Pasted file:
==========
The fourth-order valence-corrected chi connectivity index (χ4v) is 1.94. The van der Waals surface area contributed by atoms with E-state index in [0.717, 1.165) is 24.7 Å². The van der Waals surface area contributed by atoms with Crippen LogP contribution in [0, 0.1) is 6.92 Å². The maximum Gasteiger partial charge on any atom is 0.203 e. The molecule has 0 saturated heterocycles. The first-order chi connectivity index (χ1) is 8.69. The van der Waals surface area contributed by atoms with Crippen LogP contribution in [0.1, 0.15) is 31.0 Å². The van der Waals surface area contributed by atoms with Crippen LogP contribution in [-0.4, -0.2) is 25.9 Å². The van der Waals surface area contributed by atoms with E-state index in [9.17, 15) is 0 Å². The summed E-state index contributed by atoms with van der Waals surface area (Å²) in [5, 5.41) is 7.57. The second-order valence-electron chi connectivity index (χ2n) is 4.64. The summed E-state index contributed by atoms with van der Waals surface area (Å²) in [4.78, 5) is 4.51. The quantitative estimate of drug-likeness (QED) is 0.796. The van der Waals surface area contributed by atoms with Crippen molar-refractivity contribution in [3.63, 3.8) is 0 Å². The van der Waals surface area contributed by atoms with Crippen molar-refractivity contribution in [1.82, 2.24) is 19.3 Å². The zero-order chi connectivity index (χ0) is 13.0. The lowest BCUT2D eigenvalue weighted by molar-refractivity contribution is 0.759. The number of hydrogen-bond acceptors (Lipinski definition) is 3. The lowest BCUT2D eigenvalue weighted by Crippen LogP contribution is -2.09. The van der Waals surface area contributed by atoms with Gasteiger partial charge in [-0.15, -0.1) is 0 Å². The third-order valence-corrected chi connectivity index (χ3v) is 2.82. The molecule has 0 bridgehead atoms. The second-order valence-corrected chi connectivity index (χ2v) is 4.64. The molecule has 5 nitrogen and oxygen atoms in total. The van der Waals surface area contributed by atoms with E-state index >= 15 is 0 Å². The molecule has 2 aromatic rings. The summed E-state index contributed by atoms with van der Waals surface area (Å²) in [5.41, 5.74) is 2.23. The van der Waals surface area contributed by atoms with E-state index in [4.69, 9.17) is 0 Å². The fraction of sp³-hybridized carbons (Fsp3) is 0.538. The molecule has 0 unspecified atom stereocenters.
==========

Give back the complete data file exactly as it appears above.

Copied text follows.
The fourth-order valence-corrected chi connectivity index (χ4v) is 1.94. The van der Waals surface area contributed by atoms with E-state index in [0.717, 1.165) is 24.7 Å². The van der Waals surface area contributed by atoms with Crippen LogP contribution in [0, 0.1) is 6.92 Å². The maximum Gasteiger partial charge on any atom is 0.203 e. The molecule has 0 saturated heterocycles. The first-order chi connectivity index (χ1) is 8.69. The van der Waals surface area contributed by atoms with Crippen LogP contribution in [0.1, 0.15) is 31.0 Å². The van der Waals surface area contributed by atoms with Crippen LogP contribution in [-0.4, -0.2) is 25.9 Å². The van der Waals surface area contributed by atoms with E-state index in [9.17, 15) is 0 Å². The summed E-state index contributed by atoms with van der Waals surface area (Å²) in [5, 5.41) is 7.57. The second-order valence-electron chi connectivity index (χ2n) is 4.64. The summed E-state index contributed by atoms with van der Waals surface area (Å²) in [4.78, 5) is 4.51. The quantitative estimate of drug-likeness (QED) is 0.796. The van der Waals surface area contributed by atoms with Crippen molar-refractivity contribution in [3.63, 3.8) is 0 Å². The van der Waals surface area contributed by atoms with Crippen molar-refractivity contribution in [1.82, 2.24) is 19.3 Å². The zero-order chi connectivity index (χ0) is 13.0. The lowest BCUT2D eigenvalue weighted by molar-refractivity contribution is 0.759. The number of hydrogen-bond acceptors (Lipinski definition) is 3. The lowest BCUT2D eigenvalue weighted by Crippen LogP contribution is -2.09. The van der Waals surface area contributed by atoms with Gasteiger partial charge in [-0.15, -0.1) is 0 Å². The third-order valence-corrected chi connectivity index (χ3v) is 2.82. The molecule has 0 bridgehead atoms. The second-order valence-corrected chi connectivity index (χ2v) is 4.64. The molecule has 5 nitrogen and oxygen atoms in total. The van der Waals surface area contributed by atoms with E-state index >= 15 is 0 Å². The molecule has 2 aromatic rings. The summed E-state index contributed by atoms with van der Waals surface area (Å²) in [5.41, 5.74) is 2.23. The van der Waals surface area contributed by atoms with E-state index in [4.69, 9.17) is 0 Å². The fraction of sp³-hybridized carbons (Fsp3) is 0.538. The molecule has 0 unspecified atom stereocenters.